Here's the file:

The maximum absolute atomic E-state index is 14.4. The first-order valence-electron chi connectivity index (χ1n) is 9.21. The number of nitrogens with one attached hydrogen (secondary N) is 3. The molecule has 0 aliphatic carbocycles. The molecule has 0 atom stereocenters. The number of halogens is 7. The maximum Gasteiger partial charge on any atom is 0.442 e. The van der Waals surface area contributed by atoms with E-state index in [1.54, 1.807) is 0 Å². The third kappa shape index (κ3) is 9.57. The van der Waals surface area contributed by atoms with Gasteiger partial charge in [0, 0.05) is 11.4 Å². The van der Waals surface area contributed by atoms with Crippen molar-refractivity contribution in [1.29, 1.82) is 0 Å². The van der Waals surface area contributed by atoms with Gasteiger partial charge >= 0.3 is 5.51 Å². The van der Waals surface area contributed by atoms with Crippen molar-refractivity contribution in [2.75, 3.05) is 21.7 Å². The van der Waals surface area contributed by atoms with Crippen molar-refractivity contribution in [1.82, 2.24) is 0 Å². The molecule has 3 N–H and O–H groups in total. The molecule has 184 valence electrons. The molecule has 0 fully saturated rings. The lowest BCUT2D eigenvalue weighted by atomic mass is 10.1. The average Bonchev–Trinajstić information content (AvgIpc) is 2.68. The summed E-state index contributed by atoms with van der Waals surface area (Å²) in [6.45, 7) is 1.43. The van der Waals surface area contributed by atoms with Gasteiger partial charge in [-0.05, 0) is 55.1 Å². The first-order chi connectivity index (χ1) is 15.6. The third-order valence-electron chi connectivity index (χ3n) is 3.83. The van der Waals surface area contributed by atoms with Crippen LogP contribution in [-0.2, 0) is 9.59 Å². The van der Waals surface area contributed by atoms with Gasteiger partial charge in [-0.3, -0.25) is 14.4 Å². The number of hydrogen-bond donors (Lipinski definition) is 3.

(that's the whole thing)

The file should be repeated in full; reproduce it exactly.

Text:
The maximum absolute atomic E-state index is 14.4. The first-order valence-electron chi connectivity index (χ1n) is 9.21. The number of nitrogens with one attached hydrogen (secondary N) is 3. The molecule has 0 aliphatic carbocycles. The molecule has 0 atom stereocenters. The number of halogens is 7. The maximum Gasteiger partial charge on any atom is 0.442 e. The van der Waals surface area contributed by atoms with E-state index in [1.54, 1.807) is 0 Å². The third kappa shape index (κ3) is 9.57. The van der Waals surface area contributed by atoms with Gasteiger partial charge in [0, 0.05) is 11.4 Å². The van der Waals surface area contributed by atoms with Crippen molar-refractivity contribution in [1.29, 1.82) is 0 Å². The van der Waals surface area contributed by atoms with Gasteiger partial charge >= 0.3 is 5.51 Å². The van der Waals surface area contributed by atoms with Crippen molar-refractivity contribution in [2.75, 3.05) is 21.7 Å². The van der Waals surface area contributed by atoms with Crippen molar-refractivity contribution in [1.82, 2.24) is 0 Å². The molecule has 3 N–H and O–H groups in total. The molecule has 184 valence electrons. The molecule has 0 fully saturated rings. The lowest BCUT2D eigenvalue weighted by atomic mass is 10.1. The average Bonchev–Trinajstić information content (AvgIpc) is 2.68. The summed E-state index contributed by atoms with van der Waals surface area (Å²) in [6.45, 7) is 1.43. The van der Waals surface area contributed by atoms with Gasteiger partial charge in [-0.05, 0) is 55.1 Å². The first-order chi connectivity index (χ1) is 15.6. The third-order valence-electron chi connectivity index (χ3n) is 3.83. The van der Waals surface area contributed by atoms with Crippen LogP contribution in [-0.2, 0) is 9.59 Å². The van der Waals surface area contributed by atoms with Gasteiger partial charge in [-0.3, -0.25) is 14.4 Å². The number of hydrogen-bond donors (Lipinski definition) is 3.